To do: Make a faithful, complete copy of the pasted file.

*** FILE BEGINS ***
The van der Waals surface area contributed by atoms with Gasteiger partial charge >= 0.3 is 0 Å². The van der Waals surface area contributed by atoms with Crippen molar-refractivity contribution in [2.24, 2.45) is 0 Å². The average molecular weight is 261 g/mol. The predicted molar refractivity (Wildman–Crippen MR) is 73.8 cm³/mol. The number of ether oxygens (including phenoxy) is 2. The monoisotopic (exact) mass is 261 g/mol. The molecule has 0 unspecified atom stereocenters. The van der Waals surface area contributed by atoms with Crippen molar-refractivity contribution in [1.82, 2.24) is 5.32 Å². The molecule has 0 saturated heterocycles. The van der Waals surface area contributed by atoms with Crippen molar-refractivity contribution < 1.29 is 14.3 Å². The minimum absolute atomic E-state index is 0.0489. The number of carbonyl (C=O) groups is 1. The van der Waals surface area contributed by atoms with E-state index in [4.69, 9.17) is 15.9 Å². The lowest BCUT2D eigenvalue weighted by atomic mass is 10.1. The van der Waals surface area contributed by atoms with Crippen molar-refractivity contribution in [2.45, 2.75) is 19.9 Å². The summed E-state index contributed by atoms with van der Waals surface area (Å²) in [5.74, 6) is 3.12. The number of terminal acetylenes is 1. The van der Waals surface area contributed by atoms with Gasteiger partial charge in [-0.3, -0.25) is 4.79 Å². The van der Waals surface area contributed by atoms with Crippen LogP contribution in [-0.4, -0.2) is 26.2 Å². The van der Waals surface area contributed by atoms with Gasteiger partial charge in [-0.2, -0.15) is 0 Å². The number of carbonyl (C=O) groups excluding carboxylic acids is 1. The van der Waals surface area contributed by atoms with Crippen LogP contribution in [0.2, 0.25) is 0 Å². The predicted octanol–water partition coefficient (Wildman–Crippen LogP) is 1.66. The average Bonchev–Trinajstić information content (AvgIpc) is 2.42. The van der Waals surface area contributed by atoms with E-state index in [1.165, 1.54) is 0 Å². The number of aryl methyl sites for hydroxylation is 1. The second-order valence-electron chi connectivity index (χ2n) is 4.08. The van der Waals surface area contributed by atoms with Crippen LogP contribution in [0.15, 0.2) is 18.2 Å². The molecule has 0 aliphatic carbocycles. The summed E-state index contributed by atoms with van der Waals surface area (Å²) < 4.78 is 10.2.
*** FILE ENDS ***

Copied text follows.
The van der Waals surface area contributed by atoms with Gasteiger partial charge >= 0.3 is 0 Å². The van der Waals surface area contributed by atoms with Crippen molar-refractivity contribution in [2.24, 2.45) is 0 Å². The average molecular weight is 261 g/mol. The predicted molar refractivity (Wildman–Crippen MR) is 73.8 cm³/mol. The number of ether oxygens (including phenoxy) is 2. The monoisotopic (exact) mass is 261 g/mol. The molecule has 0 unspecified atom stereocenters. The van der Waals surface area contributed by atoms with Crippen molar-refractivity contribution in [1.82, 2.24) is 5.32 Å². The molecule has 0 saturated heterocycles. The van der Waals surface area contributed by atoms with Crippen molar-refractivity contribution < 1.29 is 14.3 Å². The minimum absolute atomic E-state index is 0.0489. The number of carbonyl (C=O) groups is 1. The van der Waals surface area contributed by atoms with E-state index in [4.69, 9.17) is 15.9 Å². The lowest BCUT2D eigenvalue weighted by atomic mass is 10.1. The van der Waals surface area contributed by atoms with Crippen molar-refractivity contribution in [2.45, 2.75) is 19.9 Å². The summed E-state index contributed by atoms with van der Waals surface area (Å²) in [5.74, 6) is 3.12. The number of terminal acetylenes is 1. The van der Waals surface area contributed by atoms with Gasteiger partial charge in [-0.3, -0.25) is 4.79 Å². The van der Waals surface area contributed by atoms with Crippen LogP contribution in [-0.4, -0.2) is 26.2 Å². The van der Waals surface area contributed by atoms with Gasteiger partial charge in [-0.2, -0.15) is 0 Å². The number of carbonyl (C=O) groups excluding carboxylic acids is 1. The van der Waals surface area contributed by atoms with Crippen LogP contribution in [0.2, 0.25) is 0 Å². The predicted octanol–water partition coefficient (Wildman–Crippen LogP) is 1.66. The average Bonchev–Trinajstić information content (AvgIpc) is 2.42. The van der Waals surface area contributed by atoms with E-state index in [1.165, 1.54) is 0 Å². The number of aryl methyl sites for hydroxylation is 1. The second-order valence-electron chi connectivity index (χ2n) is 4.08. The van der Waals surface area contributed by atoms with Crippen LogP contribution in [0.15, 0.2) is 18.2 Å². The molecule has 0 aliphatic carbocycles. The summed E-state index contributed by atoms with van der Waals surface area (Å²) < 4.78 is 10.2.